The Bladen Farms were an experiment to prove that under modern conditions it was possible for Dorset to produce a larger proportion of home-grown foods, especially of animal origin, than it did previously. Ernest Debenham argued that that this would "readjust the balance of population and enable a larger number of workers to live on the land". His plan was to support smaller neighbouring farms with special facilities that could provide economies of scale. This 'demonstration farm' replaced "middlemen and intermediaries" and the project was very successful at pasteurisation and other successes included egg production, electricity generation and selective breeding of livestock (as a result of which many prize winning sheep and cattle were produced), forestry, bee-keeping, and a farm veterinary service.[3] Following Debenham's death in 1952 the estate was broken up and sold.

The Old Dairy, part of Ernest Debenham's new development.

Today, Briantspuddle conveys an impression of idyllic Dorset sleepiness, and although popular with visitors, remains relatively unspoilt, having no car parks, souvenir shops or crowds of unruly tourists. Village community life is active and vibrant, but leans towards the older generation. Recent improvements in public transport links make life easier for those without access to a car.

Notable buildings

  • The dairy (known locally as 'the Ring') was the first to have large scale milking machines installed in Dorset.[4] In the 1920s up to 1,000 gallons of milk a day were brought in from surrounding farms for processing and bottling.[5]
  • There is no longer any dairy farm, most local dairy enterprise having succumbed to the complex milk monopoly. Beef production has replaced dairying as a much smaller income for local farmers, as well as horse farming.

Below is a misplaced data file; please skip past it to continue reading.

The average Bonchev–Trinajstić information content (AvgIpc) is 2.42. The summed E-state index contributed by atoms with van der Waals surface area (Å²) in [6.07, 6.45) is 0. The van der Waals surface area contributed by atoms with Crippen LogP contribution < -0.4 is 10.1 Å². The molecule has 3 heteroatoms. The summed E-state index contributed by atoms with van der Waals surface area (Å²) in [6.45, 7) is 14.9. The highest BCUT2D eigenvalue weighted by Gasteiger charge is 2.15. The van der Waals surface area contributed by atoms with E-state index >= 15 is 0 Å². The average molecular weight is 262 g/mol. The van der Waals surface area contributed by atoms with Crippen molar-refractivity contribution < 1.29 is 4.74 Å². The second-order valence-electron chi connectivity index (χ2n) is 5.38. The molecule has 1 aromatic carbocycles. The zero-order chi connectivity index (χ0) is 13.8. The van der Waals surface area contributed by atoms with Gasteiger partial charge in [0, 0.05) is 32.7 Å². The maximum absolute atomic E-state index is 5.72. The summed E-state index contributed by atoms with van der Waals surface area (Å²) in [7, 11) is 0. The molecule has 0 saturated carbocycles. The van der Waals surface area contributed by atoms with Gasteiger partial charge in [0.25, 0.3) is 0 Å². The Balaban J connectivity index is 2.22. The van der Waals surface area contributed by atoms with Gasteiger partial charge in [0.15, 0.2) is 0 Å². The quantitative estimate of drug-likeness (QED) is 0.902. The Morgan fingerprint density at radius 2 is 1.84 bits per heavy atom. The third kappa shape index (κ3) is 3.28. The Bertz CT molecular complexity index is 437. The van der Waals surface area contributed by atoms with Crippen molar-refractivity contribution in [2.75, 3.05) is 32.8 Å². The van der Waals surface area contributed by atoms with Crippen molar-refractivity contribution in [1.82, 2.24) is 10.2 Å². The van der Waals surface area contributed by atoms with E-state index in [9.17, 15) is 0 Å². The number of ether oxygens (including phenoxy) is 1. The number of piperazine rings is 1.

• The village hall is a converted thatched barn, rebuilt in 1803 by James Frampton and purchased by the parish Council in 1953.[6]
  • Cruck cottage is the oldest building in the village, dating back to 1620 and is so called because it has the original 'cruck beam' from ground to roof.[1]
Briantspuddle war memorial
  • The sculptor and artist Eric Gill (whose brother MacDonald Gill designed several houses in the village) was commissioned by Ernest Debenham to sculpt the 'Madonna and Child' war memorial in situ starting in January 1918 and completing the work an August. A column of Portland stone, the unusual memorial has an inscription from the fifteenth century mystic Julian of Norwich:

It is sooth that sin is cause of all this pain but all shall be well and all shall be well all manner of thing shall be well.

The cross was dedicated by the Bishop of Salisbury one day after the Armistice was signed in 1918.[7]


  1. ^ a b c De.Burgh, C; Snoxell, J. The Story of Briantspuddle.
  2. ^ Bowen, Ted (Autumn 2000). Sent from Briantspuddle. Purbeck. pp. 27–28.
  3. ^ a b "Briantspuddle". http://www.morningdata.co.uk/documents/towertimes/1-2001-Spring.pdf. Retrieved 2008-05-30.
  4. ^ Bladen Farms. Bladen Farm Estate. c 1930.
  5. ^ Miller, Alan (July 1999). A noble experiment. Dorset Life. pp. 29–31.
  6. ^ Brocklebank, Joan (1968). Affpuddle in the County of Dorset. Horace G. Cummin Ltd.. p. 89.
  7. ^ Collins, Judith (1998). Eric Gill - The Sculpture. The Overlook Press. pp. 104–105. ISBN 0-87951-830-8.

External links

Coordinates: 50°44′18″N 2°15′41″W / 50.7383°N 2.2614°W / 50.7383; -2.2614